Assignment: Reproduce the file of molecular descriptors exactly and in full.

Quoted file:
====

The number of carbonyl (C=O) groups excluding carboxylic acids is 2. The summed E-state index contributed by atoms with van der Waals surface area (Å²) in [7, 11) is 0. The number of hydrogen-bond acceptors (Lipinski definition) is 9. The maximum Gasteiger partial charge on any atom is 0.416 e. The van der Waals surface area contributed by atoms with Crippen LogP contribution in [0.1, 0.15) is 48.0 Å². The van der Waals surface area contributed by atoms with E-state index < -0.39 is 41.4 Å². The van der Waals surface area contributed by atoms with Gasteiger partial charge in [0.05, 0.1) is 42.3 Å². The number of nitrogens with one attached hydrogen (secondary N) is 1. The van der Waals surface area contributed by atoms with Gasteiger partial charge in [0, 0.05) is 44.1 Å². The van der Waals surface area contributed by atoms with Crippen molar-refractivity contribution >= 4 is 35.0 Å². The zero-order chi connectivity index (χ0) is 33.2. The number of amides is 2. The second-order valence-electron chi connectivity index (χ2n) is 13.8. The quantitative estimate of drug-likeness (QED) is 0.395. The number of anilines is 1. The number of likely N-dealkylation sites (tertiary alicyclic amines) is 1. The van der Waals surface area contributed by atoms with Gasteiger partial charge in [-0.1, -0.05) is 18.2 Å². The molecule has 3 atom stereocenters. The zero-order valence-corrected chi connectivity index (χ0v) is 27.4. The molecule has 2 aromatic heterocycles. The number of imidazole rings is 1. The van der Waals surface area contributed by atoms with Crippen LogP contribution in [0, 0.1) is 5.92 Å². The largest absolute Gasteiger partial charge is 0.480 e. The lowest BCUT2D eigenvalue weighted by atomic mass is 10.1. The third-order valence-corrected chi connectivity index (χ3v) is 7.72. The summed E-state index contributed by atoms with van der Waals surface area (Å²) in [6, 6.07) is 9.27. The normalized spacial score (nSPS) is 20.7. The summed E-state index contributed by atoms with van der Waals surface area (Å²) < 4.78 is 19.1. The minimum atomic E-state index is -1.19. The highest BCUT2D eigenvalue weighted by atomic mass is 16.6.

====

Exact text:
The number of carbonyl (C=O) groups excluding carboxylic acids is 2. The summed E-state index contributed by atoms with van der Waals surface area (Å²) in [7, 11) is 0. The number of hydrogen-bond acceptors (Lipinski definition) is 9. The maximum Gasteiger partial charge on any atom is 0.416 e. The van der Waals surface area contributed by atoms with Crippen LogP contribution in [0.1, 0.15) is 48.0 Å². The van der Waals surface area contributed by atoms with E-state index < -0.39 is 41.4 Å². The van der Waals surface area contributed by atoms with Gasteiger partial charge in [0.05, 0.1) is 42.3 Å². The number of nitrogens with one attached hydrogen (secondary N) is 1. The van der Waals surface area contributed by atoms with Gasteiger partial charge in [0, 0.05) is 44.1 Å². The van der Waals surface area contributed by atoms with Crippen molar-refractivity contribution >= 4 is 35.0 Å². The zero-order chi connectivity index (χ0) is 33.2. The number of amides is 2. The second-order valence-electron chi connectivity index (χ2n) is 13.8. The quantitative estimate of drug-likeness (QED) is 0.395. The number of anilines is 1. The number of likely N-dealkylation sites (tertiary alicyclic amines) is 1. The van der Waals surface area contributed by atoms with Gasteiger partial charge in [-0.1, -0.05) is 18.2 Å². The molecule has 3 atom stereocenters. The zero-order valence-corrected chi connectivity index (χ0v) is 27.4. The molecule has 2 aromatic heterocycles. The number of imidazole rings is 1. The van der Waals surface area contributed by atoms with Crippen LogP contribution in [0, 0.1) is 5.92 Å². The largest absolute Gasteiger partial charge is 0.480 e. The lowest BCUT2D eigenvalue weighted by atomic mass is 10.1. The third-order valence-corrected chi connectivity index (χ3v) is 7.72. The summed E-state index contributed by atoms with van der Waals surface area (Å²) in [6, 6.07) is 9.27. The normalized spacial score (nSPS) is 20.7. The summed E-state index contributed by atoms with van der Waals surface area (Å²) < 4.78 is 19.1. The minimum atomic E-state index is -1.19. The highest BCUT2D eigenvalue weighted by atomic mass is 16.6.